In a recent TV interview, Smeshko said that if it really was him who wanted to kill Yushchenko with poison, he would have been dead.
Another surprise is Yulia Lytvynenko, a TV host who will run for president. After the announcement, Lytvynenko placed online ads where she attacks other candidates. Her main target is Tymoshenko, whom she asks how she is “not ashamed to look people in the eyes.” Lytvynenko’s name and looks are similar to Tymoshenko’s.
Her other target is Zelenskiy, a fellow TV personality. She accuses him of being a front for billionaire oligarch Ihor Kolomoisky, his business partner. Lytvynenko’s latest employer was Pryamiy, a TV channel officially owned by lawmaker Volodymyr Makeyenko, a Poroshenko loyalist.
Oligarchs and TV
Kyiv-based think-tank Ukrainian Institute of the Future pulled together the ratings of Ukraine’s TV channels and records of their ownership to find out how much of the Ukrainian TV is actually controlled by oligarchs.
The result showed that 76 percent of all the television watched in Ukraine is controlled by the same four oligarchs: Victor Pinchuk, Rinat Akhmetov, Dmytro Firtash, and Kolomoisky.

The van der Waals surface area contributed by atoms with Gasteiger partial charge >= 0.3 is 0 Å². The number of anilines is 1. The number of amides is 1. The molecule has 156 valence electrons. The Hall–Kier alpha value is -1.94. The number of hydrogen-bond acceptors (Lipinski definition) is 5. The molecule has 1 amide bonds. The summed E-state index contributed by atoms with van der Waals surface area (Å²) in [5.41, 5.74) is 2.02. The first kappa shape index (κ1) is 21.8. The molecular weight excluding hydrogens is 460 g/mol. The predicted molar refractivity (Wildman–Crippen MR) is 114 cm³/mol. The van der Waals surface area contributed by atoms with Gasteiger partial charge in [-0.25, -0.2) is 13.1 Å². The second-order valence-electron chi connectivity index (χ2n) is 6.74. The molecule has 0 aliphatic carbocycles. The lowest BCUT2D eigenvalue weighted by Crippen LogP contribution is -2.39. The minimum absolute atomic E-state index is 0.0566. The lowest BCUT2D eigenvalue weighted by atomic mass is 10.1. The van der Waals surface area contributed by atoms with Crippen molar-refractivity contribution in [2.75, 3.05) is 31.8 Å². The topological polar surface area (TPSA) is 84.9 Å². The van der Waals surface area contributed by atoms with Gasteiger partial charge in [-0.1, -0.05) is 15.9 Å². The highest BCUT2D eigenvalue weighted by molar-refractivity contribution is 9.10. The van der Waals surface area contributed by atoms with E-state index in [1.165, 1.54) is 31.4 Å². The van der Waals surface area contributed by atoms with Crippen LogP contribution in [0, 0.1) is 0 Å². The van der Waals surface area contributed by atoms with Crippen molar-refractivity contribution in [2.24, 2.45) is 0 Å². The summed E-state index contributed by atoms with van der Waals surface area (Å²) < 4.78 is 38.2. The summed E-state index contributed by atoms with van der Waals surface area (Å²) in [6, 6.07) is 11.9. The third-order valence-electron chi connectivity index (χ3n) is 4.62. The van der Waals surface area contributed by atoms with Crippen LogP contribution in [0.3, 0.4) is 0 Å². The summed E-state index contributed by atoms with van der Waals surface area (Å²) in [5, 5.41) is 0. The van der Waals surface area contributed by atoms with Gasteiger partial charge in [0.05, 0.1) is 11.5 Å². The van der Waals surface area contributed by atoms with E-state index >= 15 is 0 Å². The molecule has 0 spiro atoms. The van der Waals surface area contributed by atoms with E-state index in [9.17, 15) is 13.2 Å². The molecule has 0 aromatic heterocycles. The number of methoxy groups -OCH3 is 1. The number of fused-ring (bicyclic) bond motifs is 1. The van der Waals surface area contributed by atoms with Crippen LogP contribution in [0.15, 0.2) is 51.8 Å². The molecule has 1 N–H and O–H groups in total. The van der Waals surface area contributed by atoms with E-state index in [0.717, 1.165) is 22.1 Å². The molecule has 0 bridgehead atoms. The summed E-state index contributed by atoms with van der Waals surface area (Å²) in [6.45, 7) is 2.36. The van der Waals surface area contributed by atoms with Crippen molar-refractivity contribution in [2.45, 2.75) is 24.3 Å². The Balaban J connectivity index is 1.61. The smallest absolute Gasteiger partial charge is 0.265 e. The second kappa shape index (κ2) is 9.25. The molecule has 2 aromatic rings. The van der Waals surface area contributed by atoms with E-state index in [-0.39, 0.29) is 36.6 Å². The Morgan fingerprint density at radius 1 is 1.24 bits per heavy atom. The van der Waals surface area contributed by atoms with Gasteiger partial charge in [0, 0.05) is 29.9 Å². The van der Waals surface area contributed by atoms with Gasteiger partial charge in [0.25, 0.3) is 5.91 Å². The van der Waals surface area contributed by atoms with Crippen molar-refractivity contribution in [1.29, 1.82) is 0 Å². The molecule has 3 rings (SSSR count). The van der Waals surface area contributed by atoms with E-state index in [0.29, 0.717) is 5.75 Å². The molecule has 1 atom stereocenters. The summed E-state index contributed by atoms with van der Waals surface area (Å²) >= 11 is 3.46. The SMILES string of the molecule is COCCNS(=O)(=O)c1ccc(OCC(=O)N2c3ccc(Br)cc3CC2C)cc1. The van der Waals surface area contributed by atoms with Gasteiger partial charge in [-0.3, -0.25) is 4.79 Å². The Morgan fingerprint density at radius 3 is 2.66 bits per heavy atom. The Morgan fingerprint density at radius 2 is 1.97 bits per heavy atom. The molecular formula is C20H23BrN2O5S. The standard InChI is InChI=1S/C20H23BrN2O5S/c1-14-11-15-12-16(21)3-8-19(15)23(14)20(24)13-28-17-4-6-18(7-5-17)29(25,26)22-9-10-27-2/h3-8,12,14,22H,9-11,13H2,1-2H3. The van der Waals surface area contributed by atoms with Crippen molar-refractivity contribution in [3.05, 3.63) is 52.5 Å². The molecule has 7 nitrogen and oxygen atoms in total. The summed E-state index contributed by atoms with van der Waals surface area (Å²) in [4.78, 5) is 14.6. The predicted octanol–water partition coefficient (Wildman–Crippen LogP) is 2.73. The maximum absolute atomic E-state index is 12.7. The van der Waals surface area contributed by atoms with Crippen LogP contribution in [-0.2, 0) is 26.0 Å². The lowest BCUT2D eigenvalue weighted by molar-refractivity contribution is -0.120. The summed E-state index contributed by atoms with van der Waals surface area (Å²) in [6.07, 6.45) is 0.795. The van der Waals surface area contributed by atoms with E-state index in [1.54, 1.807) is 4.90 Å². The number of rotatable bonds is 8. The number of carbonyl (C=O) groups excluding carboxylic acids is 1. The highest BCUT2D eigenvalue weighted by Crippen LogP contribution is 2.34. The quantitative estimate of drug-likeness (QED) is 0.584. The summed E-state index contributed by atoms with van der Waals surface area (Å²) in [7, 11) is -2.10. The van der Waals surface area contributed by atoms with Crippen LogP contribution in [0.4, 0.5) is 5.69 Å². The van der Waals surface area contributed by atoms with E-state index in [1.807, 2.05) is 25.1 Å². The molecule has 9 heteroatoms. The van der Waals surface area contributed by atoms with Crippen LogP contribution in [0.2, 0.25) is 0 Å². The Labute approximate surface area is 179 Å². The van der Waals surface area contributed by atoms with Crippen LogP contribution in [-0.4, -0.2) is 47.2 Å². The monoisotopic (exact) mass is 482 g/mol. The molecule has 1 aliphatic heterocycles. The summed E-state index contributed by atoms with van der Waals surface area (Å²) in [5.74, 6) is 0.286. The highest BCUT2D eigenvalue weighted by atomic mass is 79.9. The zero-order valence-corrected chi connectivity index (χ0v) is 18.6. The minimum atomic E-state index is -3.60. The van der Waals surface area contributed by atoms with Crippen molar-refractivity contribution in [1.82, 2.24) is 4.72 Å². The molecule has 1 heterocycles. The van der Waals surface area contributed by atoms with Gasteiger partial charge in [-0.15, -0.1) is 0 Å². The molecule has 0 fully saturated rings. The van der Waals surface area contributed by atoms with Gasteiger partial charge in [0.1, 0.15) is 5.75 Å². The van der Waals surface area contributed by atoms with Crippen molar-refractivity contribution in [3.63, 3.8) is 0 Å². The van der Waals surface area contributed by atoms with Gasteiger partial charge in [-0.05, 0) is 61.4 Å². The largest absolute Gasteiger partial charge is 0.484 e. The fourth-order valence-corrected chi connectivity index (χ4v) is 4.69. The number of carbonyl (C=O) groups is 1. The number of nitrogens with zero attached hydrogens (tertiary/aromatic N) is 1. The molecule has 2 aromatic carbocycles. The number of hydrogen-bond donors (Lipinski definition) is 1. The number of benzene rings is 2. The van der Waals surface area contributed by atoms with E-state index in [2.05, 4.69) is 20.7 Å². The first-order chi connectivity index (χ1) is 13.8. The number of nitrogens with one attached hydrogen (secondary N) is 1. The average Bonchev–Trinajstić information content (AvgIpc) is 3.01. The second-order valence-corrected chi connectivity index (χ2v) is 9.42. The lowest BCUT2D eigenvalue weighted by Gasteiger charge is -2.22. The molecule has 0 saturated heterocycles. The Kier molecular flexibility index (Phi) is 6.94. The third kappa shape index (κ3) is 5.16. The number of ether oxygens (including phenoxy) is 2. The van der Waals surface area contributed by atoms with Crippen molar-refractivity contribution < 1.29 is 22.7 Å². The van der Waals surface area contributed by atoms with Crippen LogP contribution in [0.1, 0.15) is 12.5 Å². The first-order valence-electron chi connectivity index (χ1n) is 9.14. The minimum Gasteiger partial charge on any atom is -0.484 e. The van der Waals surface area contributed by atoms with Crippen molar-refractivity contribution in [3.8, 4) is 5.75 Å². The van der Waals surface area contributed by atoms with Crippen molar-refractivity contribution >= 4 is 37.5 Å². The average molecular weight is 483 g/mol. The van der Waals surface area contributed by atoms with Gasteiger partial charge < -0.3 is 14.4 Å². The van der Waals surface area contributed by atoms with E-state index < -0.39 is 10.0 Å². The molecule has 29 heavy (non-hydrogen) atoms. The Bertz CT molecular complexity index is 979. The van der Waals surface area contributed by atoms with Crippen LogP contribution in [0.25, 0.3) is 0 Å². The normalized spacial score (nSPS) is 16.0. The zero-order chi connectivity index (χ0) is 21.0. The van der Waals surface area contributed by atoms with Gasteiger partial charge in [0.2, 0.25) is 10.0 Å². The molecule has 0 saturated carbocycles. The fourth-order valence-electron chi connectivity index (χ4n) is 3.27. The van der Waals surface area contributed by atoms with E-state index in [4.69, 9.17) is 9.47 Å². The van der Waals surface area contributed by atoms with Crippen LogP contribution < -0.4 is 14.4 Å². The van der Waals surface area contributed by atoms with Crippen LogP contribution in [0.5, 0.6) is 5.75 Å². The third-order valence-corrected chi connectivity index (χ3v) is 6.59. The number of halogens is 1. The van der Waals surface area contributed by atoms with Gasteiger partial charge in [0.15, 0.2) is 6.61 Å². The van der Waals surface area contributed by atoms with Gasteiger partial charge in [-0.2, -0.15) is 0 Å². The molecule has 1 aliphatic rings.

Pinchuk came on top — his ICTV, STB and Novy Channel are watched by 20.8 percent of the TV audience. Judging from ICTV, its owner isn’t backing one candidate in the presidential race: While the channel hosted Poroshenko several times in 2018, it also welcomed Tymoshenko for a 1.5-hour talk show on Jan. 11.
Tymoshenko opened her monologue by saying she was banned from most other TV channels due to censorship.
Pinchuk is followed by a union of Firtash and Lyovochkin, who co-own Inter and several smaller TV channels, together covering 20.5 percent of the audience.
Kolomoisky’s share of the television market is 18.7 percent, thanks to the 1+1 Group, that includes 1+1, 2+2, TET and two niche stations.
Akhmetov’s Ukraina Channel often leads the TV ratings thanks to its soap operas, but since the oligarch’s only other channel is an unpopular entertainment station NLO, it added up to only 16.8 percent of the market.